Life & Culture

Ten Songs You Need to Hear this Week

Introducing Tracks of the Month, Another Man’s new monthly guide to the best new music

Welcome to Tracks of the Month, Another Man’s new monthly guide to the best new music. Given the current political climate, it’s unsurprising that much of this month’s selection centres around apocalyptic themes. As we hurtle towards an evermore uncertain and frankly terrifying future, dig into this playlist featuring the likes of Gengahr, Marilyn Manson and Björk. See you next month. Hopefully.

Gengahr – Carrion

A dagger-sharp cut of spacey post-punk, Gengahr’s latest is the grizzly flip-side to debut A Dream Outside’s dreamy pop – where before they chirruped, the warped guitars of guitarist John Victor now weep and wail. Felix Bushe’s falsetto comes through gritted teeth this time: “Carrion outside,” he half-whispers, “waiting for you.” Plucking their heads from the clouds has allowed Gengahr to take aim at modern life, in all its grim and gritty glory.

The Horrors – Something To Remember Me By

The Horrors’ latest album is a masterclass in mutating expression. Something To Remember Me By, the record’s oscillating closer, is a soaring cut of krautrock-y dance, more akin to Caribou than the caustic, urgent punk of the group’s beginnings. The perfect encapsulation of that ‘last track of the night’ feeling – the hollow space that creeps into your stomach when you realise the party’s over and reality is beckoning.


The self-appointed ‘God Of Fuck’ returned this month in typically headline-baiting style. It’s We Know Where You Fucking Live which deserves the limelight, though. As dark and deadly as Manson’s sounded in years, “What’s a nice place like this doing ‘round people like us?” he smirks, before taking a wrecking ball to everything around, howling that threat of a title like a banshee. Welcome back, Brian – your shock and gore has been sorely missed.

Björk – The Gate

A captivating return from one of modern music’s most inspiring auteurs, on The Gate, Björk seems to be teasing her multi-tonal mind more than ever before. A refracted ebb-and-flow of beautiful electronics and declarations that “I will care for you”, production duties from Arca only help to up the feeling that The Gate is plucked from an alternate universe – one where fluidity and creativity roam free.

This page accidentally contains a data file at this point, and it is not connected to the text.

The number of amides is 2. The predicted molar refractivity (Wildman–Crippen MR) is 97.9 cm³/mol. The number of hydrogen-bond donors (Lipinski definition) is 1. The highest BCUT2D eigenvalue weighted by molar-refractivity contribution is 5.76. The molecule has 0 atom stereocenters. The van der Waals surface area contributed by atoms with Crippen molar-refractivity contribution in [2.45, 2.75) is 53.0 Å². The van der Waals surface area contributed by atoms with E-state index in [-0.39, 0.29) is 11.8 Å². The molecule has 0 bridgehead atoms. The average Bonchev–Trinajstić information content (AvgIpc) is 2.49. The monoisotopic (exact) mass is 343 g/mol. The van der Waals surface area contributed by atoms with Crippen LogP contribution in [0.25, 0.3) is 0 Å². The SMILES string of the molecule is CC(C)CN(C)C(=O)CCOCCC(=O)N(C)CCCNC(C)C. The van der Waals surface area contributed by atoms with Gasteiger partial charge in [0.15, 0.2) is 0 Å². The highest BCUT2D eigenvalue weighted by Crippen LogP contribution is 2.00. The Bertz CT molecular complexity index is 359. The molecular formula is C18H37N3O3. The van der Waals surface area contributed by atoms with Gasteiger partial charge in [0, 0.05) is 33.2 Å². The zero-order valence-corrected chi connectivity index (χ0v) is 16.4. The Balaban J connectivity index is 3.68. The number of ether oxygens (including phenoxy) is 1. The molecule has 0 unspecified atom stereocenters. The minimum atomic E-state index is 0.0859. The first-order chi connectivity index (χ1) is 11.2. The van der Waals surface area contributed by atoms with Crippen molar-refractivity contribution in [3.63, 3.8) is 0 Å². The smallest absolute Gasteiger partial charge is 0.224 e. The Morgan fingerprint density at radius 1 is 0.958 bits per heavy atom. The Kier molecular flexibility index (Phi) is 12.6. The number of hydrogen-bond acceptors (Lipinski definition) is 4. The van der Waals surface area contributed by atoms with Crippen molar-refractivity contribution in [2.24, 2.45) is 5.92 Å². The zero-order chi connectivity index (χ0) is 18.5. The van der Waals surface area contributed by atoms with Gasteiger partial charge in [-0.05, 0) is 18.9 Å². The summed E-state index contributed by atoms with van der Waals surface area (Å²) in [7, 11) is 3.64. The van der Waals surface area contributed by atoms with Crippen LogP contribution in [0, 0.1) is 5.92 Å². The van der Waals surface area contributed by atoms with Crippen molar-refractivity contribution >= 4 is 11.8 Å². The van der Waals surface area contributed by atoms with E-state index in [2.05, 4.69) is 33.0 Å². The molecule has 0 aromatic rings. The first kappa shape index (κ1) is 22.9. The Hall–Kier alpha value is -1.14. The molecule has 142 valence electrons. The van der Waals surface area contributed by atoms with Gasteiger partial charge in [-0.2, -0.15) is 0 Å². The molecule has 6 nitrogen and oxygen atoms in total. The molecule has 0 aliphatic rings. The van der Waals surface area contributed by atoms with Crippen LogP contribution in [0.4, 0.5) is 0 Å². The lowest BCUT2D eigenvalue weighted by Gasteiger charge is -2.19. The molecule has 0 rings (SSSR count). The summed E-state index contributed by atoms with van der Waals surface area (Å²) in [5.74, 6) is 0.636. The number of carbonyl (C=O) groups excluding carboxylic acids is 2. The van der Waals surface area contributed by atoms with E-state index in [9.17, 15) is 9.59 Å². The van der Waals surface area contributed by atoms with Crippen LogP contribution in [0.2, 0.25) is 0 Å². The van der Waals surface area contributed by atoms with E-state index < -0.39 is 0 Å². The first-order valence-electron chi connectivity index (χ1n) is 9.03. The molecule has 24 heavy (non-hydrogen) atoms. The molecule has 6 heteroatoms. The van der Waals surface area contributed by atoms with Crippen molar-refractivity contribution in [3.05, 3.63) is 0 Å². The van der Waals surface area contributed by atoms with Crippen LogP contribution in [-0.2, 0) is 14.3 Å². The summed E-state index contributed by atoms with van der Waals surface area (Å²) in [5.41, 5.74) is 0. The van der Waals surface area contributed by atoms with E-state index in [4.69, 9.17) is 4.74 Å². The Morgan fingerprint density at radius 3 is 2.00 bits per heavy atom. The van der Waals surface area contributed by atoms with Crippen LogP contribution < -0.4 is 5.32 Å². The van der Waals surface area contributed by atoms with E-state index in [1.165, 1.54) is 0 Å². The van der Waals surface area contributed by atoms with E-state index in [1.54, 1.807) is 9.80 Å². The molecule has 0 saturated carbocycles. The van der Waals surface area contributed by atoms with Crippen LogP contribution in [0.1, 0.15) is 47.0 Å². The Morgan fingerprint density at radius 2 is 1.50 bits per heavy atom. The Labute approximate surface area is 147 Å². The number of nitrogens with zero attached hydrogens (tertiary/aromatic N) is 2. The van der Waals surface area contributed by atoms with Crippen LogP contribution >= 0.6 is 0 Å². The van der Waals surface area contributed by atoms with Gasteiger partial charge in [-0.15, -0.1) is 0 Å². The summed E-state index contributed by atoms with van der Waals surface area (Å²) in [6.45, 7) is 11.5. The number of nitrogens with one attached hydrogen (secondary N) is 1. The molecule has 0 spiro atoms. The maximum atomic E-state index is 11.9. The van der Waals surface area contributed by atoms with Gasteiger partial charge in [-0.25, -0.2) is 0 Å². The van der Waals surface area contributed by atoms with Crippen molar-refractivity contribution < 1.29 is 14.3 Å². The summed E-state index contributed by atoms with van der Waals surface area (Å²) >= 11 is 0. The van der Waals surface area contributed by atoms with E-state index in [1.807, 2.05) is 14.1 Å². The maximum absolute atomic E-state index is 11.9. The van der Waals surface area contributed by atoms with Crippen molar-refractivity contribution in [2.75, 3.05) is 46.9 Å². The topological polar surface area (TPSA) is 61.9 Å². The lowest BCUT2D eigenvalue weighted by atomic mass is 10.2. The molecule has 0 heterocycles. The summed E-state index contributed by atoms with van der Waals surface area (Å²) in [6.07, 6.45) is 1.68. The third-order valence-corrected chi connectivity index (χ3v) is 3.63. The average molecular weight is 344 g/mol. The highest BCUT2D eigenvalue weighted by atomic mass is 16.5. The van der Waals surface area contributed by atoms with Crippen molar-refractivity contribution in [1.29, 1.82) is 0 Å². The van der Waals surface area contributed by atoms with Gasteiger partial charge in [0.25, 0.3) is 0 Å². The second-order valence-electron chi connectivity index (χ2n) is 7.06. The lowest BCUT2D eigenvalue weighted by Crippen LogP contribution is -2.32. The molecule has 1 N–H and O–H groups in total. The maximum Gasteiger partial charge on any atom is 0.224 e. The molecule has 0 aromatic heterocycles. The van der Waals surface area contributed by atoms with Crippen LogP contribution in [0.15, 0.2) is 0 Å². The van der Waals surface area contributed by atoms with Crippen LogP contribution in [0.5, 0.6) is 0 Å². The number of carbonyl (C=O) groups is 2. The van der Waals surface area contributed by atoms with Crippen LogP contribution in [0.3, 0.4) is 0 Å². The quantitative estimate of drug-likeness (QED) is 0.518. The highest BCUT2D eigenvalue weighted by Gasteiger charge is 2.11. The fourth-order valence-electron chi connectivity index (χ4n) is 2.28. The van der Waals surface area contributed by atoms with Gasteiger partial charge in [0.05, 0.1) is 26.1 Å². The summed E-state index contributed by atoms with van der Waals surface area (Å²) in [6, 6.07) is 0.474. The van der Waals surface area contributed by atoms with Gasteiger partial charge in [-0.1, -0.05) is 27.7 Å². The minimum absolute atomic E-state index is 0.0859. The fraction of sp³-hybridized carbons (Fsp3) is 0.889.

Trudy and The Romance – Is There a Place I Can Go

A love song for the apocalypse, Trudy and The Romance’s wilting vignettes manage to sound both classic and contemporary. Is There A Place I Can Go, their latest single, is the best evidence yet of their weirdo-pop mindset. Beach-pop harmonies nuzzle up to choppy, buzzing guitars – like waltzing with your childhood sweetheart under the watchful eye of an incoming warhead, on Is There A Place I Can Go, Trudy and The Romance find home comfort amongst chaos.

Moses Sumney – Lonely World

That title’s not quite as somber as you might first think – as Moses Sumney attested to in a recent Another Man interview, the idiosyncratic songwriter is a fan of solitude. Lonely World is a perfect example of just how beautiful that outsider ethos can be – an incomparable piece of emotion-heavy perfection.

King Krule – Dum Surfer

Like a marching band soundtracking an encroaching thunderstorm, Another Man cover star King Krule’s latest hint at new album The Ooz is a stroppy cut of post-punk-meets-jazz, fused in a way that only Archy Marshall could manage so effortlessly. His hopeless, bawled lyrics still paint a picture of teenage inner conflict, but there’s a complexity here that suggest the agonising wait for Krule’s second album will be more than worth it.

Wild Beasts – Punk Drunk & Trembling

Wild Beasts’ split leaves a gaping hole in British indie. Final single Punk Drunk & Trembling fuses their latter-day obsessions with colder atmospherics to the warm personality that made them so essential, penning an oh-so-Wild-Beasts tale of inebriated infatuation in the process. As Hayden Thorpe’s unmistakable baritone rings out with one final promise that “a miracle is about to happen”, it’s a bittersweet farewell.


There are two sides to Blood Orange’s latest. What starts out as as a quintessentially Dev Hynes number, centred on romantic declarations and jazzy inflections, soon takes a darker turn. Rung in by choppy guitar chords, the track’s second half shifts the lyrical focus from supportive declarations that to more grim, aggressive accusations. A dual-toned mindset that’s a promising – if not overwhelmingly positive – look at where Hynes is heading post-Freetown Sound.

Pale Waves – Television Romance

Striding out of Manchester under the watchful eye of label mates and co-producers The 1975, Pale Waves’ Television Romance is pop perfection, cut from the same black cloth as Matty Healy and co.’s debut. It’s a stadium-sized electro-rock classic in waiting, but thrives on that same fusion of adolescent longing that made The 1975 such a household name. Just two songs in, their protégés look destined to follow them to similarly lofty heights.